David Golay and Zack Henderson review the Marin Alpine Trail for Blister
Zack Henderson on the Marin Alpine Trail

The tire spec on the Alpine Trail is also slightly odd — it comes with a DoubleDown, 3C MaxxGrip version of the Maxxis Assegai in the rear, and an Exo+, 3C MaxxTerra version up front. While I’m all for the DoubleDown rear casing, I do wish that the stickier rubber came up front. I had the same thought about the El Roy, and actually borrowed the rear tire from that bike and put it up front on the Alpine Trail, to run a matched set of DoubleDown, 3C MaxxGrip Assegais.

Finally, my standard note about Shimano brakes and their wandering bite point issues is, unfortunately, still relevant. I like the SLX brakes when they’re working right, but yet again found the bite point on the rear brake to vary, as I have with many, many Shimano brakes over the last decade.

Overall though, this is a really good build for the money. It’s not super flashy, but includes solid, functional parts throughout, and comes in at a lower price than similar builds from a lot of other brands. Sure, there are a few details that I might tweak, but the spec on the Alpine Trail Carbon 2 is very well put together.

Fit and Geometry

Marin offers the Alpine Trail in four sizes, from Small through Extra Large, and Marin says that range covers riders between 5’3’’ (160 cm) and 6’4’’ (193 cm). At 6’ (183 cm) tall, I’m squarely in the middle of their recommended band for the Large, and found that recommendation to be spot on.

Our size Large test bike comes with a 480 mm reach, and all four sizes get the same 63.5° headtube angle, 78° effective seat tube angle, and 430 mm chainstays. Those are all solid, modern numbers for an Enduro bike, and if anything, the headtube angle is a touch more slack than many ~150mm-rear-travel bikes out there. The chainstays are also notably short, for this class of bike, and I was curious to see how the combination of a fairly long front-center + relatively short chainstays would feel on the trail.

All of that adds up to a 1256 mm wheelbase on our size Large (1229 mm on the Medium), which is about average for this sort of bike, though again, the balance is shifted notably toward a longer front end and shorter rear than most other bikes.

The Alpine Trail’s effective seat tube angle is quite steep at 78°, which seems like a sensible decision for a bike with relatively short chainstays. One of the ways that steeper seat tube angles help on steeper climbs is by shifting the rider’s weight farther forward, to help keep the front wheel weighted, and make it easier to avoid wheelieing out without needing to hunch forward over the handlebars. Bikes with short chainstays and slack seat tube angles — the first generation Evil Following being a prime example — tend to be particularly susceptible, so it makes sense that Marin has gone quite steep with the seat tube angle on the Alpine Trail. For reference, here’s the full geometry chart for the Alpine Trail:

David Golay and Zack Henderson review the Marin Alpine Trail for Blister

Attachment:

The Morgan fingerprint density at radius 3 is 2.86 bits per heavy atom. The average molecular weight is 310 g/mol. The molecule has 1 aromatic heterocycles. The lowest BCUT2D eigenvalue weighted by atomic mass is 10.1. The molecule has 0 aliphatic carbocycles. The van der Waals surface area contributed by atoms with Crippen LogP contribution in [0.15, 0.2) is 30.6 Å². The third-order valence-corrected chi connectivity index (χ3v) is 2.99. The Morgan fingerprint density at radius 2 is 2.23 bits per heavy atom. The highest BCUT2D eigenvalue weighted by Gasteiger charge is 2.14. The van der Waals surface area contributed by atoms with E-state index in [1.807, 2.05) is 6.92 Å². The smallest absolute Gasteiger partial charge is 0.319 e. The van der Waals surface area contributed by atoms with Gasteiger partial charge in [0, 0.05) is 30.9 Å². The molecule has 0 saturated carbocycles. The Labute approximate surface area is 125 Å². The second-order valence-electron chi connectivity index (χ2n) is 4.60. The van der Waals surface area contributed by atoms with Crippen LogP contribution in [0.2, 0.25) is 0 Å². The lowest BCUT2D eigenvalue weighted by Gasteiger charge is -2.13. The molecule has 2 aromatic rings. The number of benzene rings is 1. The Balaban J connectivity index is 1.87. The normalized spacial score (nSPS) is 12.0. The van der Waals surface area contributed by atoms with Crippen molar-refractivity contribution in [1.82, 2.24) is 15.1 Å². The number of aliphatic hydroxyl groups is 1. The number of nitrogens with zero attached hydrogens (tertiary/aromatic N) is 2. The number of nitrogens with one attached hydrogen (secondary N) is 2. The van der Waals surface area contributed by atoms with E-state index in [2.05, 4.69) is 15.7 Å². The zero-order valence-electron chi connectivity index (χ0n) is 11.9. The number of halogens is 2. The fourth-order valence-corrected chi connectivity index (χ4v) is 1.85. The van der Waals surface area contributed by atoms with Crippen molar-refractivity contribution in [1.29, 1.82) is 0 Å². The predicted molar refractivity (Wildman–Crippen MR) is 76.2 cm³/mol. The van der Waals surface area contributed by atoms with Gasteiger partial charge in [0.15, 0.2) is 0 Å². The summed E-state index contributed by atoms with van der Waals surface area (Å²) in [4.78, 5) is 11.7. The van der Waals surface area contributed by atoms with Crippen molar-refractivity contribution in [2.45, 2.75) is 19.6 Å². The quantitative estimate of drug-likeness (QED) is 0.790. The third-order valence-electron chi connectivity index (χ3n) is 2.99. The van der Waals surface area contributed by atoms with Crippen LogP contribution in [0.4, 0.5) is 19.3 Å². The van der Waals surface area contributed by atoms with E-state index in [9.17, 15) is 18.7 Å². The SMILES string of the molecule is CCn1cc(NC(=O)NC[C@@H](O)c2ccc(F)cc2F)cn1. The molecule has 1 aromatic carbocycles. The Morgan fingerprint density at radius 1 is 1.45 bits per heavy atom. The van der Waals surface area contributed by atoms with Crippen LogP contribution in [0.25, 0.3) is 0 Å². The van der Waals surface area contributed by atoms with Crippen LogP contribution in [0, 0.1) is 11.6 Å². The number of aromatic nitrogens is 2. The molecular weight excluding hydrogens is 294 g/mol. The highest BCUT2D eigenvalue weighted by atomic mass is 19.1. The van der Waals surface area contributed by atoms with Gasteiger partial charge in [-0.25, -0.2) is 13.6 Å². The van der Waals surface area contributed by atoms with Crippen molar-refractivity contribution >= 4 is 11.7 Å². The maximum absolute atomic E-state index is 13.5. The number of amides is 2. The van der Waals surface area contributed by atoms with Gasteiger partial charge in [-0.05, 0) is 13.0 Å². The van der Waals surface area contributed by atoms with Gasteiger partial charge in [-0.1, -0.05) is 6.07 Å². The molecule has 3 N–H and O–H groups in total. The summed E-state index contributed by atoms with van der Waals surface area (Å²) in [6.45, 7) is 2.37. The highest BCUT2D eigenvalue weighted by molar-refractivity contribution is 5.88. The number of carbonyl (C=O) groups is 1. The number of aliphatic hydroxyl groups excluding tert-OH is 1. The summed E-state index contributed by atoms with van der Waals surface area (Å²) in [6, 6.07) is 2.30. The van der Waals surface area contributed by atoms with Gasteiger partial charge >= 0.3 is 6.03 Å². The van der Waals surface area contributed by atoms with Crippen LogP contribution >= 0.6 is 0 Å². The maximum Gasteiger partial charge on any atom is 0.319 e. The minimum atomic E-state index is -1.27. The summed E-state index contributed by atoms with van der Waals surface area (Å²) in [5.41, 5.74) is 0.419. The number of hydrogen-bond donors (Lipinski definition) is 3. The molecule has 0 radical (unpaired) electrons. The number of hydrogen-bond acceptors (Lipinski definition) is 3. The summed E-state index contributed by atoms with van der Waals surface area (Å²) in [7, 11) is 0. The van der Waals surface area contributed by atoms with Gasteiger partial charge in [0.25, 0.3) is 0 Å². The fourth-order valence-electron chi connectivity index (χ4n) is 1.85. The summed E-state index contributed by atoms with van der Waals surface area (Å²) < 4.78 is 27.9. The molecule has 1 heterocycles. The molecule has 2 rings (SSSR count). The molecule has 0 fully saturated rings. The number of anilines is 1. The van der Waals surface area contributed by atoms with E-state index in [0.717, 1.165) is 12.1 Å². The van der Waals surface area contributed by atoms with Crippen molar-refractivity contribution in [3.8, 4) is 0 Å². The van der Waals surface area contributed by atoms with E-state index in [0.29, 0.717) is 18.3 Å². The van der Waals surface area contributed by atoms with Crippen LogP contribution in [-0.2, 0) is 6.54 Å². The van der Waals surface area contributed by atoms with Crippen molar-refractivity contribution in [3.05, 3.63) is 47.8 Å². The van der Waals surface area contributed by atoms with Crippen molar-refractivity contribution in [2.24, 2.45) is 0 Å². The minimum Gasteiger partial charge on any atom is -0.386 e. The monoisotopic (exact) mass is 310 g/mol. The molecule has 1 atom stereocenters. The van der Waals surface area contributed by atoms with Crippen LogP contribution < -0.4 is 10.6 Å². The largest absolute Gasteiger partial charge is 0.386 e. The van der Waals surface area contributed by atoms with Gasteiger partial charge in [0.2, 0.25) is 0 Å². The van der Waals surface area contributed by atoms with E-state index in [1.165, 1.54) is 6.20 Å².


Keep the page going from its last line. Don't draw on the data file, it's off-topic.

2021 Marin Alpine Trail Geometry (click to expand)

Climbing

David Golay: Marin’s description of the Alpine Trail makes it clear that this is a bike that’s meant to both climb and descend very capably — a one-dimensional sled it is not. And while it’s not the most efficient-pedalling Enduro bike we’ve been on recently — the Privateer 161 still holds top honors there — the Alpine Trail’s suspension does feel a bit on the firmer, more efficient side of the spectrum, compared to bikes like the Rocky Mountain Altitude, Guerrilla Gravity Gnarvana, and Trek Slash.

David Golay and Zack Henderson review the Marin Alpine Trail for Blister
Zack Henderson on the Marin Alpine Trail

The downside of that efficiency is that the Alpine Trail does give up some traction compared to those more active, supple bikes that I just listed, but the Alpine Trail still strikes a balance that feels reasonably versatile. The Privateer 161 is astoundingly efficient at grinding up a fire road, but feels notably lacking in compliance when the climbing gets rougher. The same isn’t true for the Alpine Trail — it’s a little more efficient and a little less compliant than average, but not by a huge margin.

The short chainstays on the Alpine Trail do mean that it requires a little more care to keep the front wheel planted on very steep climbs, as compared to the other bikes listed above — all of which have much longer chainstays — but the Alpine Trail’s very steep seat tube angle makes that fairly straightforward.

Where those short chainstays are a notable help is in more technical, stair-step-y climbing. Compared to many long-travel Enduro bikes, the Alpine Trail makes it notably easy to pick up the front wheel and maneuver the bike through tight, awkward sections of climbs. Despite the slack headtube angle and not-short wheelbase, the Alpine Trail feels surprisingly nimble in those situations.

The only things that hold the Alpine Trail back from being a really outstanding climber for this sort of bike are its weight (34.6 lbs / 15.7 kg, without pedals), and its slow-rolling DoubleDown, 3C MaxxGrip Assegai rear tire. The latter is an easy fix; the former is just the price to pay for the Alpine Trail’s modest price point.